So whether it takes 21 days, 21 months or 21 years, forming habits both physical and mental take various amounts of time depending on your desire to change those habits. And my desire to be more positive is just as strong as my desire to give up caffeine and run a 5K. Be positive, don’t look back and keep moving.

High Five – Never Give Up!

“Our greatest weakness lies in giving up. The most certain way to succeed is always to try just one more time.”

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“Our greatest weakness lies in giving up. The most certain way to succeed is always to try just one more time.”

Mr. Edison’s quote reminds me of a time in my early life when I wanted to be a Pharmacist. I loved the idea of helping people feel better and the fact that I could live and work anywhere – but my way to success was blocked by an impenetrable brick wall made up of chemistry, statistics and physics. I collided with Math. At that point, I took my bruised ego and changed my major to Business which would lead me to Human Resource Management and play to my desire to work with people. In the Business classes I encountered were – wait for it – economics, calculus and accounting. There was no shortage wanting to give up here, at one point during a calculus exam, I looked at the test and realized I was never going to pass this class.

In that moment, though, I made a decision – not to be upset, not to be defeated, not be hurt – but to play to my strengths: writing, research, process and project management. I wrote my name on the test and handed it to the professor and said, “Thank you. I’m done.” I left that class for the last time and marched to the English department to change my major. My final attempt to find a place to succeed paid off; I obtained my Bachelor’s degree in English.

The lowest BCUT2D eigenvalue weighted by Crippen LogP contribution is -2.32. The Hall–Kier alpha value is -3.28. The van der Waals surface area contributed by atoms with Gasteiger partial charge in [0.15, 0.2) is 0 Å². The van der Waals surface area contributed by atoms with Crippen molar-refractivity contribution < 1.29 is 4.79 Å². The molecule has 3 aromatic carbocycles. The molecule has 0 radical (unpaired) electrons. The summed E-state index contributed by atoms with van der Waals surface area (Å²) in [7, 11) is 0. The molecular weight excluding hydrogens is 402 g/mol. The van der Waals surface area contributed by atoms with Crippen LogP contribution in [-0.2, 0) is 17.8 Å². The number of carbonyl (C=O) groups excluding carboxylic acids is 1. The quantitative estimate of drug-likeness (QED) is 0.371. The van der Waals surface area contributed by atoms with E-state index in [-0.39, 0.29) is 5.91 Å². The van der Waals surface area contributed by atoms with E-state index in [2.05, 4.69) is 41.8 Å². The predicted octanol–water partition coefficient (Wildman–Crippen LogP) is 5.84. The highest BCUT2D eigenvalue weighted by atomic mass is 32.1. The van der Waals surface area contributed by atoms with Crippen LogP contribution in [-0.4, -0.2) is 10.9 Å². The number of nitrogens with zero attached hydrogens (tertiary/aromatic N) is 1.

Along the way, I found a new passion – technical writing. I know it sounds weird to have a passion for writing technical manuals and online help but it allowed me to develop processes, manage projects and work with people to help them understand the most difficult concepts. And though I will probably never understand math, the position has allowed me to work with those brilliant people who do understand it – engineers, software developers and analysts.

With this quote, Thomas Edison encourages us to turn a negative – giving up – into a positive – be resilient and try just one more time to succeed.

High Five – Make a New Path!

“I shall be telling this with a sigh
Somewhere ages and ages hence:
Two roads diverged in a wood, and I—
I took the one less traveled by,
And that has made all the difference.”

I admit it, I have a background in English and I have a weakness for verse. But when I re-read this passage from Robert Frost, I thought it fell right into the positive category. Why? Because making and owning a decision gives us control and that control allows us confidence to go forth and make more decisions, even to divert from our current career path. As I’ve stated before, having control can lead to a more positive life.

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“I took the one less traveled by, And that has made all the difference.”

According to Alison Doyle, Job Search Expert on aboutcareers.com, “Today, the average person changes jobs ten to fifteen times (with an average of 11 job changes) during his or her career, which means a good amount of time is spent changing employment. Job searching and networking, along with staying on top of the job market, has become an integral part of everyday work life, rather than something you do once or twice during your career.”

This could mean you change jobs for better pay, hours, more work-life balance, a chance to expand your skillset or you change careers to develop your skills in a different area. Maybe you remain at the same company and grow in your current job – team lead, supervisor, manager or encourage those in power to help you create a new position. If job changes are a constant, why tread down the same old path? No sighing involved, make a decision to take the less traveled road and make all the difference for yourself.